This game is out of print, but there’s still copies available at the online stores and likely the local game stores.
I was debating whether this spot should go to The Networks by Gil Hova or Nemo’s War by Chris Taylor. Both are worthy entries to unjustly underplayed games – likely for the same reason. Both are published by smaller company via Kickstarter and have had limited runs at retail. Both are approachable but sit just a little outside the norm.
So why The Networks instead? Nemo’s War is better rated .
Nemo’s War is without a doubt an aficionado’s game. It is a great game that deserves more love, but it is a more nuanced game that takes more investment. The Networks is immediately approachable. Who hasn’t sat on a couch and thought, “I can run a network better than these clowns?”
Me, for one, after I played The Networks. Hova has developed a pretty thinky game that can punch you in the face if you’re not thinking long term. Yet like a bad episode of The Bachelorette, we still go back for more. The decisions are just so interesting and each turn with only one action, you just feel like you’re never going to do everything you want. The tight constraints keep you tense.
To top it off, the humor is over the top with shows such as Know That Rash! and So You Think You Can Flail. And what show are you going to build around your top star, The Guy Who Yells All The Time? And when do you cancel Babylonian Idol?
Oh, and it’s super playable solo. Actually Nemo is as well. This game is available from Formal Ferret Games.
“But Dr Pynner, we’ve climbed together since the beginning. We’ve stolen the ropes of the other climbers. I’ve shared my oxygen and food. I gave you my prized glider! And now you leave me here at 27,000 feet alone to face the Yeti?”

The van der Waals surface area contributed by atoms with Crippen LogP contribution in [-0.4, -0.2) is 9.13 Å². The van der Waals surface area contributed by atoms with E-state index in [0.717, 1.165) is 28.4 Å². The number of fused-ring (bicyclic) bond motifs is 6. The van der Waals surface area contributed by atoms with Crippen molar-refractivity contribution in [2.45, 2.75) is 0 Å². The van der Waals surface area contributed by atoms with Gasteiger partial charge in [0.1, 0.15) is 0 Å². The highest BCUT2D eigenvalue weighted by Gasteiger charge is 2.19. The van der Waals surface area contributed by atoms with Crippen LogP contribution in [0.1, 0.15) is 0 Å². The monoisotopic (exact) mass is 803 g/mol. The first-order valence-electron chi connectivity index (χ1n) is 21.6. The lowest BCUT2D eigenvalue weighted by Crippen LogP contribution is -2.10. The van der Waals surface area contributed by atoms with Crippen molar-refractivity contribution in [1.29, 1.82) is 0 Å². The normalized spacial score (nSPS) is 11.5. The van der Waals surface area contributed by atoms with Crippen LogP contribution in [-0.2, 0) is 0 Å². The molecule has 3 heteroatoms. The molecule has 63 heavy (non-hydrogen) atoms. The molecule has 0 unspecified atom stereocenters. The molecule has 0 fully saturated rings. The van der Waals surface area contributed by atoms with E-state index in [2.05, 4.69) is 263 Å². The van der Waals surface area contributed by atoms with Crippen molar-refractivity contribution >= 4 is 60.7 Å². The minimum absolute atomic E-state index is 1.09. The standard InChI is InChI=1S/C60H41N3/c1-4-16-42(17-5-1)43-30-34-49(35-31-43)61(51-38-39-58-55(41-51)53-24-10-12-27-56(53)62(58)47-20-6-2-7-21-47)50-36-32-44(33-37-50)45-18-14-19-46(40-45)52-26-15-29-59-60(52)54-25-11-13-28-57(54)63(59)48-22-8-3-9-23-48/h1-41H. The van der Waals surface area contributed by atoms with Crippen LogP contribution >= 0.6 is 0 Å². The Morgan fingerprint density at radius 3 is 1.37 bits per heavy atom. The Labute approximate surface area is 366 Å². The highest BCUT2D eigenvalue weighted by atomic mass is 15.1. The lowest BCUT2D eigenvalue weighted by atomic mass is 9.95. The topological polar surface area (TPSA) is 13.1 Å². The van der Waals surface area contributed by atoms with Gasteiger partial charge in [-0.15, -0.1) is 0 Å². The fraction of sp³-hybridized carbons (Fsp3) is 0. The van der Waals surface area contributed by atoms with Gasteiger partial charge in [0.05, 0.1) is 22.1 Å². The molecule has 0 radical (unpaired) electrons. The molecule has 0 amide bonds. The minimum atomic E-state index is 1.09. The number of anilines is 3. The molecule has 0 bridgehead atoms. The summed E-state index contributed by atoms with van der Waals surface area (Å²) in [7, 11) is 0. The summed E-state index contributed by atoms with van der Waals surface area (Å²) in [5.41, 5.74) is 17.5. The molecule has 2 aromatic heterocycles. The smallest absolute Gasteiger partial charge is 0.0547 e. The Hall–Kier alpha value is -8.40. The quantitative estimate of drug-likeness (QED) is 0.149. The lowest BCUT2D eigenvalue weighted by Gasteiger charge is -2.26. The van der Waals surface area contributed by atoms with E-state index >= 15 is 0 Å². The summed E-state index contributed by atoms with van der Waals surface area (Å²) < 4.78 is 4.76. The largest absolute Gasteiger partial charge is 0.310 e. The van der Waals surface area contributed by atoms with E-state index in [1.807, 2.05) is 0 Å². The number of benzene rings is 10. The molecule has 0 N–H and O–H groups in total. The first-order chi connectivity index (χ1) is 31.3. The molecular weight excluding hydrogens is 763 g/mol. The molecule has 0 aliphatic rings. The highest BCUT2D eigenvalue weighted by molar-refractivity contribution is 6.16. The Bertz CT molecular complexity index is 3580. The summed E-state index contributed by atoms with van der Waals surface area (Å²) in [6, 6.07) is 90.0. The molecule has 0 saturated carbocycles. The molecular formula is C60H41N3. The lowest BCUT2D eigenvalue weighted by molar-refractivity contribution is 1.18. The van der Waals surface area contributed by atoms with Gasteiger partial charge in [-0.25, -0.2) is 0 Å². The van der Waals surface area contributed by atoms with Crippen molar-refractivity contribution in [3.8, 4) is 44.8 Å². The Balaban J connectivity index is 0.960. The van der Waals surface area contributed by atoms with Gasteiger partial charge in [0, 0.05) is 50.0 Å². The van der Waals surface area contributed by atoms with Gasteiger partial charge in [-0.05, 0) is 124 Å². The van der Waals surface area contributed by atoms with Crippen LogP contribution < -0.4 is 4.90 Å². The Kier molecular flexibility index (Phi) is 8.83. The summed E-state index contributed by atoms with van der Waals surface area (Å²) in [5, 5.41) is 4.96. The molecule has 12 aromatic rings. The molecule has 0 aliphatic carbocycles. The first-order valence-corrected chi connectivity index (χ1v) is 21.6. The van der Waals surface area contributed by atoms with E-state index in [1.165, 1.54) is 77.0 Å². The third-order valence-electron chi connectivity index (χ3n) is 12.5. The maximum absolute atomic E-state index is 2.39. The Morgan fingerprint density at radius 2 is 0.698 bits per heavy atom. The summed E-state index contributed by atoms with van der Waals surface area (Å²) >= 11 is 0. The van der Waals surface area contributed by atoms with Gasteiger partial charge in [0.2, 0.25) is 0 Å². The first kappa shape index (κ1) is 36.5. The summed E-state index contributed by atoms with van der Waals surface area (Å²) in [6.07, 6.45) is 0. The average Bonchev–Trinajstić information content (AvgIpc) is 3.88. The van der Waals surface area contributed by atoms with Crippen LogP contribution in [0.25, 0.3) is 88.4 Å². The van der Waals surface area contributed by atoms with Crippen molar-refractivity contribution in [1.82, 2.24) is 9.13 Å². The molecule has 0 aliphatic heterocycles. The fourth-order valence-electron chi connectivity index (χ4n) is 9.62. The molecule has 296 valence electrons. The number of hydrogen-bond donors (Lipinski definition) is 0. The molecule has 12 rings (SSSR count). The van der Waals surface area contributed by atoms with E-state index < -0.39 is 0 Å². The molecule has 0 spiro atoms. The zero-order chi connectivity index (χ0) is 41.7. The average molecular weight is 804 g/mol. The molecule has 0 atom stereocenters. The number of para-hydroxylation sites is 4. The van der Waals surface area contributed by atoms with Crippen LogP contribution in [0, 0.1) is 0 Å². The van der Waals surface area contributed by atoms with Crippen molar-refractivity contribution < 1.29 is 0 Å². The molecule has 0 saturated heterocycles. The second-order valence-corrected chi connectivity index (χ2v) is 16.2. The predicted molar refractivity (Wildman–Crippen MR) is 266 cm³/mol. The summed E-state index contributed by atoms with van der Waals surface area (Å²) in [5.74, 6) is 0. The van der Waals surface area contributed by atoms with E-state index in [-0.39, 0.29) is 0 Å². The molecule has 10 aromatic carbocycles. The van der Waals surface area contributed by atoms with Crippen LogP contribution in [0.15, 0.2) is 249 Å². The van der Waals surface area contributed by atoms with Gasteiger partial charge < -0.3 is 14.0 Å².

“Tough luck, kid. There’s only one winner in the race up the mountain.”
“How dare you.”
Take the thematic race game problems of Flamme Rouge, the take that problems of Lords of Vegas, and the small publisher problems of The Networks.
Welcome to Summit: The Board Game.
Summit comes with two modes – co-op and competitive. Only one is worth mentioning. Although co-op may seem attractive for those of you who don’t like conflict, it completely neuters a large portion of the game.
What makes Summit sing is that two axes of decision making. Do I go fast and take risks to win the race up and down the mountain or do I slow down and be steady? And at the same time – how much do I help or hinder the other players? Do I let that climber pass me on the rope for good karma or do I make their gear wet, hurting their health but also costing me karma?
Because at the end of the game, the winner is not just the fastest climber but who has the best combination of speed and good karma. The decisions a climber must make are pointedly difficult and do not reward being either a nice guy or Dick Dastardly. Just like climbing Everest, your victory depends on making the right choices to these questions while climbing a capricious mountain.
This game is available from Inside Up Game.